Dimitrov lost to Rafael Nadal in the quarter-finals in Melbourne three years ago and last year he fell to Federer in the third round.Dimitrov also reached the semi-finals at Wimbledon in 2014 where he lost to Novak Djokovic, after defeating defending champion Andy Murray in the quarter-finals. Quarter-finals of a Slam, it’s great,” Dimitrov said.“I’m happy that I’m capable to do that.

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And Dick Pound, former president of the World Anti-Doping Agency, said that there had been a “fairly high prevalence of [meldonium] use in tennis.” But if there was any sympathy from Sharapova’s fellow pros, it wasn’t to be found in print.

Wozniacki sniffed, “As athletes, we always make sure there’s nothing in it that could put us in a bad situation.” Petra Kvitová seconded that opinion, telling the Desert Sun newspaper, “We should all know what we are putting into our body.” Said Victoria Azarenka, “A lot of players are upset and disappointed.” Sharapova’s longtime rival, Williams, gave the closest thing to a pat on the back, saying, “[It] showed a lot of courage to admit to what she had done and what she had neglected to look at.” But perhaps the most damning commentary came from the woman long known as tennis’ sweetheart — 18-time Grand Slam champ and ESPN analyst Chris Evert.

“I think throughout the years, these kind of things should have started earlier with examples and all of that.” Dimitrov is currently in Beijing for the China Open, where he booked his place in the second round by beating American Steve Johnson 7-5, 6-7 (7-9) 6-4.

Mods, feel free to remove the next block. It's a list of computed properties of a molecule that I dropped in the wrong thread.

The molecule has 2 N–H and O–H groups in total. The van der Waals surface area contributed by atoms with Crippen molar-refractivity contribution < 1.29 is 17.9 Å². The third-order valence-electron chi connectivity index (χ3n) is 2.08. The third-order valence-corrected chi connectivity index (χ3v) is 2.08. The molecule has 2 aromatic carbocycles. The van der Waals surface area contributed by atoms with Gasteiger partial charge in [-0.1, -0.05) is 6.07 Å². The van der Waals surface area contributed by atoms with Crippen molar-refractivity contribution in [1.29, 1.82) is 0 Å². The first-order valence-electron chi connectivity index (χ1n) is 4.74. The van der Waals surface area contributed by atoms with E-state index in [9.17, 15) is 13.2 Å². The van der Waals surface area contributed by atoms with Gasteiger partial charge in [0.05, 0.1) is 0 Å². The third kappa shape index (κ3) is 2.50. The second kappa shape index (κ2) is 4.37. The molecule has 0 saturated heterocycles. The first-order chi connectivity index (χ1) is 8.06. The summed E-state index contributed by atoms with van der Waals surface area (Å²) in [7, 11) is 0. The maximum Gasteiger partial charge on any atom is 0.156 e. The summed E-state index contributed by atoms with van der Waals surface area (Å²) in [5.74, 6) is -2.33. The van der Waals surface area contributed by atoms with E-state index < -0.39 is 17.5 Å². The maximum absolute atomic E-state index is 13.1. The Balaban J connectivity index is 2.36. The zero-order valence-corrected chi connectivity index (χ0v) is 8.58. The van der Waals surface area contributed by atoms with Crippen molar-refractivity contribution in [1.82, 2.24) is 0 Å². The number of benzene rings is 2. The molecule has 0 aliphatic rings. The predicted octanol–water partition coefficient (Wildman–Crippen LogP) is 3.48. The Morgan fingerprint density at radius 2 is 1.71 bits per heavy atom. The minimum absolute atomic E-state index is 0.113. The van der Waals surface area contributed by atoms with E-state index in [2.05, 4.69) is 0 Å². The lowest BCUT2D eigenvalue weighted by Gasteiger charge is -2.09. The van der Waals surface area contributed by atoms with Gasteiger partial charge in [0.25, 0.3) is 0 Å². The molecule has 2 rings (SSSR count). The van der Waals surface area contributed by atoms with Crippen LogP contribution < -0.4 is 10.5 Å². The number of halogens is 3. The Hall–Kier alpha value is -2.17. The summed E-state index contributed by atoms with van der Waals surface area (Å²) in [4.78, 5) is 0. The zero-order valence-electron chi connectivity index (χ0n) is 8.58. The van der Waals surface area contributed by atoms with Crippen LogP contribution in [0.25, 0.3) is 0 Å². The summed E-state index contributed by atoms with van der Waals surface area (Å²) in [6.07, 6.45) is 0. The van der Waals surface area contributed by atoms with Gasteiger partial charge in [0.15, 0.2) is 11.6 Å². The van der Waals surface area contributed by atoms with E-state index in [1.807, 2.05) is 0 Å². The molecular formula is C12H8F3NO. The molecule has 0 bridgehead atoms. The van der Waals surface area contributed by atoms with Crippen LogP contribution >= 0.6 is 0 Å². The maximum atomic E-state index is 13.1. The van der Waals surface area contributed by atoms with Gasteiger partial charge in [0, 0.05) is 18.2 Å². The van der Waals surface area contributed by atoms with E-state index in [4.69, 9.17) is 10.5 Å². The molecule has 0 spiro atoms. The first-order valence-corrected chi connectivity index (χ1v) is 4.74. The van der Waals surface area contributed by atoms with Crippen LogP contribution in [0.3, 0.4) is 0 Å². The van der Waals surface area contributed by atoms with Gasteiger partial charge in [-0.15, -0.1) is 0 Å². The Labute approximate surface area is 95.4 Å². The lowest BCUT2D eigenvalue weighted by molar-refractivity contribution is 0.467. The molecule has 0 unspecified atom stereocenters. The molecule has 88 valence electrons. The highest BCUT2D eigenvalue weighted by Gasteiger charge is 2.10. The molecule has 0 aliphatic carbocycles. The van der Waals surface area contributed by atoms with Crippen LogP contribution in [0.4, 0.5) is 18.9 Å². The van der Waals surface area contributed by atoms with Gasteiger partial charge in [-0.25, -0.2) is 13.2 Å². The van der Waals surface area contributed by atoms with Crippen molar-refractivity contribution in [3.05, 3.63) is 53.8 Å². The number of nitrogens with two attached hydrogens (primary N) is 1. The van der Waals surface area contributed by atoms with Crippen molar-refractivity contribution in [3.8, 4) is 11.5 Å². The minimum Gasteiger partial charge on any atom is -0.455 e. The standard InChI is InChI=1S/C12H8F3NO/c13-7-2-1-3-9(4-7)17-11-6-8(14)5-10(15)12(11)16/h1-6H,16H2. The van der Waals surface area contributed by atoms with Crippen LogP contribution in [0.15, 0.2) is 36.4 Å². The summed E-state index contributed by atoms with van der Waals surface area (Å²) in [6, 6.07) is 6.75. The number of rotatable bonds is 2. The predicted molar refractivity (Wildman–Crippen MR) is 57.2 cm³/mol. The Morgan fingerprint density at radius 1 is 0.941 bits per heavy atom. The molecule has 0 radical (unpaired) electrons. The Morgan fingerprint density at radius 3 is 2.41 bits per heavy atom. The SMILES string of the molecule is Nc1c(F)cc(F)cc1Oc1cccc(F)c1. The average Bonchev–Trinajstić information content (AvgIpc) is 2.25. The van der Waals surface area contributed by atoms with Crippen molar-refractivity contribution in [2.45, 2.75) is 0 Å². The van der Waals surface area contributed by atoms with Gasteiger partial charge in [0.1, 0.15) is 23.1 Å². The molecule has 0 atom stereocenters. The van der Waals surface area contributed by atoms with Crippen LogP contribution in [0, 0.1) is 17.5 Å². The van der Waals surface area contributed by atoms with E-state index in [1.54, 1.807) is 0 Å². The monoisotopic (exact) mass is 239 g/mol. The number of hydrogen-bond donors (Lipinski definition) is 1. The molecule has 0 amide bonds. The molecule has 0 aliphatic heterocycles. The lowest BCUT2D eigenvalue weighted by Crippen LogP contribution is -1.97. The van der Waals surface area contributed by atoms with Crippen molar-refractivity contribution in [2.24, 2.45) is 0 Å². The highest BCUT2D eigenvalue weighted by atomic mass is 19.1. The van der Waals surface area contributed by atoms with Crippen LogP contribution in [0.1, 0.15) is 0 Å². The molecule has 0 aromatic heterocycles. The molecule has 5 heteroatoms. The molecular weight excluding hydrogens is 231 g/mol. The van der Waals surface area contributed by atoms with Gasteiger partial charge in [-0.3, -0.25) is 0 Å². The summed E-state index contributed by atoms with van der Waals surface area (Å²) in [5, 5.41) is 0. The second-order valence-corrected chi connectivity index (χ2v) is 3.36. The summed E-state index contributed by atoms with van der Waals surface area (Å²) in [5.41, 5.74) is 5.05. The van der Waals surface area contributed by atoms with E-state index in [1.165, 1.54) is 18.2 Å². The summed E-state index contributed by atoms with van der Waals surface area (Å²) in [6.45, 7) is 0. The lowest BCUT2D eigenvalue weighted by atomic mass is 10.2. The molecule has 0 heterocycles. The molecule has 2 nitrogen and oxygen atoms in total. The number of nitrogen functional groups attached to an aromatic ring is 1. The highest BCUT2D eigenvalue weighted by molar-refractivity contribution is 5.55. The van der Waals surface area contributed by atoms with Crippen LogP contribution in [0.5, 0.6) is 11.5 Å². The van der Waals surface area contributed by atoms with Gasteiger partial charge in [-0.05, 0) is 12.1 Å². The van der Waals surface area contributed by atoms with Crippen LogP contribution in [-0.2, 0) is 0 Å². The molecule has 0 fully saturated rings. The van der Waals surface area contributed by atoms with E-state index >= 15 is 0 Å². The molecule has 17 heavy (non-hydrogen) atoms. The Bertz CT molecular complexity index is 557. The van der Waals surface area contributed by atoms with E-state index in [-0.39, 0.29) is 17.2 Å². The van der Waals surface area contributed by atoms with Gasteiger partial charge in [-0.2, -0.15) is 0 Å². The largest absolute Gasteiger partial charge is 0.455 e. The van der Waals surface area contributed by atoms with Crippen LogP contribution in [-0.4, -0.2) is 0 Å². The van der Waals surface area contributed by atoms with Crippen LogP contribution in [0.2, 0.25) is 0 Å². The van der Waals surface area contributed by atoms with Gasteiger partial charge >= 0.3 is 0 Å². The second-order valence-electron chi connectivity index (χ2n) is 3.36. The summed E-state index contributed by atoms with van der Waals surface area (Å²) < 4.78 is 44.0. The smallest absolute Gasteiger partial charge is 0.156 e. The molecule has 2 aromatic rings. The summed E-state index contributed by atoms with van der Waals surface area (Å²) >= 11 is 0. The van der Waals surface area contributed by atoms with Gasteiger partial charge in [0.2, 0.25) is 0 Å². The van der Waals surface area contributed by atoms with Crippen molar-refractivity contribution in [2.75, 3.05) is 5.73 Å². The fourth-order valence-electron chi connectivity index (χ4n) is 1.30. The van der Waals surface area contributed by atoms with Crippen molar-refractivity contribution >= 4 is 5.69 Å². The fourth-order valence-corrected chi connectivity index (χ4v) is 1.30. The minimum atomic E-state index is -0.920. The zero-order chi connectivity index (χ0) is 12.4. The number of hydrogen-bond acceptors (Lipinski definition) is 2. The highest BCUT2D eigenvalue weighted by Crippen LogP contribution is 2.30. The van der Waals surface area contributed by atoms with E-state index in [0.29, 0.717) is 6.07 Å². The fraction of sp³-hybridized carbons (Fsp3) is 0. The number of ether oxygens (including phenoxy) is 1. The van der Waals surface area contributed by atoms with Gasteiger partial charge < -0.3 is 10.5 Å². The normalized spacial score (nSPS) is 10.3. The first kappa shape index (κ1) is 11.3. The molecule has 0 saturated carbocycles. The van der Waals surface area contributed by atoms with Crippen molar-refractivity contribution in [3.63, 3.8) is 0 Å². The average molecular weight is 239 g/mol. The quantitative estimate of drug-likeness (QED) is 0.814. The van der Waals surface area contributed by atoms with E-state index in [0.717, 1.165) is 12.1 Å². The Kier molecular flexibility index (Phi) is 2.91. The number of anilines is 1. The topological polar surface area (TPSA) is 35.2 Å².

Sharapova admitted to taking meldonium for 10 years for health reasons, but said she wasn’t aware it had been added to the World Anti-Doping Agency’s list of banned substances in January.

The Bulgarian heart-throb has long been touted as one of tennis’s next big things, but he reached only his third major quarter-final with his win over giant-killer Denis Istomin.

Dimitrov, 25, beat the injury-hit Uzbek 2-6, 7-6 (7/2), 6-2, 6-1 to reach the last eight and stretch his winning streak to nine matches after he won this month’s Brisbane International.“Even if the players don’t like each other, they converse and are cordial,” says the coach.“That is definitely not the case with Maria.” In some ways, the coach adds, these powerful women really haven’t progressed beyond being teenagers.There was time that I wasn’t sure how to deal with both things in the same time. Istomin, the bespectacled world number 117, showed the effects of a demanding tournament following his sensational second-round upset of six-time winner Novak Djokovic.His game deteriorated after losing a second-set tiebreaker and despite medical treatment, he had trouble getting around the court as Dimitrov charged to victory.“It became a joke amongst everyone [in pro tennis].” Part of the problem may be that this is the one game Sharapova doesn’t know how to play.